At this moment she enters into a full blown guilty daughter attack. Such a pattern is guaranteed to bring out the punitive father in the man. She thinks of going to her friend’s house. She thinks of cancelling. Within seconds she is totally frazzled, in a full daughter bonding to the withdrawn/impersonal father in Maurice.
Interestingly enough, all this is going on inside of Beth Ann. However, Maurice is a part of the bonding pattern, too, even though he knows nothing about what is going on in this particular situation. They have danced this energetic dance many times before.
Let us examine this bonding pattern from Beth Ann’s perspective. In her family upbringing, the modeling that she experienced was all personal. The family environment was very loving and caring; few limitations were ever set. Her mother was almost saint-like in her willingness to help people, and her father was passive and accepting. She had two brothers, the older one of whom was quite withdrawn, a bit of a recluse.
Beth Ann was the center of the family, the real star. The problem was that she had no experience with impersonal energy. She had no ability to separate herself from the feelings and requirements of another human being, one of the gifts of impersonal energy. She blended with people totally when she was with them, and their feelings and problems and lives became her feelings and problems and lives.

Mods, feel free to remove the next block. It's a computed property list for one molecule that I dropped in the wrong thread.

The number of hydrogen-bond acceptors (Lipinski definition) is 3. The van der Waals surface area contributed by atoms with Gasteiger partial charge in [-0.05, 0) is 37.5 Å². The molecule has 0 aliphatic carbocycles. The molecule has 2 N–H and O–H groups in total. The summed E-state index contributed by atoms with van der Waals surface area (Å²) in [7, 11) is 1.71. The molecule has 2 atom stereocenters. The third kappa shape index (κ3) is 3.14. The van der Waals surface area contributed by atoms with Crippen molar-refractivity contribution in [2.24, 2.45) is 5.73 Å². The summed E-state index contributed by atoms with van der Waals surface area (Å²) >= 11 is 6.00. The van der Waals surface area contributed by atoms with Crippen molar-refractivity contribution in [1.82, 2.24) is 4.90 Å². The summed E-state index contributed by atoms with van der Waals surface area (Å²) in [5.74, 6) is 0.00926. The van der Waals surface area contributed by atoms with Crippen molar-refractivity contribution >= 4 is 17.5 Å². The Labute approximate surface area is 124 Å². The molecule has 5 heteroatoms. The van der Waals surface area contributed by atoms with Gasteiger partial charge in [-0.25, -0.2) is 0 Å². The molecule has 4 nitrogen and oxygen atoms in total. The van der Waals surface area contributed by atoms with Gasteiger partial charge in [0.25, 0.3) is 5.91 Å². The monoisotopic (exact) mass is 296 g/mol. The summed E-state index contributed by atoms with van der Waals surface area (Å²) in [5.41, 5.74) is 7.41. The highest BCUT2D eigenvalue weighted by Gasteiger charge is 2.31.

The problem was not that she said yes to her friend that Sunday morning. The problem was that it was not she who said yes! Her primary selves said yes, and since she was identified with her primary selves, there was no self on the other side that could bring a balance into her life.
Of course, Beth Ann married her disowned self; we all do. What is necessary is that we appreciate why this has happened. We must learn to recognize what it is that we have disowned, so that we can begin the job of embracing that energy and making it a part of our reality. Otherwise our partner remains forever stuck with our projections.
When Maurice finds out what Beth Ann has done, he is very angry. He is not used to showing his anger, and so he withdraws into his favorite place, his impersonal self. Impersonal energy does not have to be experienced as withdrawn. It can be used in a way that is simply an objective, straightforward way of being. However it is seen in relationships in its withdrawn form with remarkable frequency.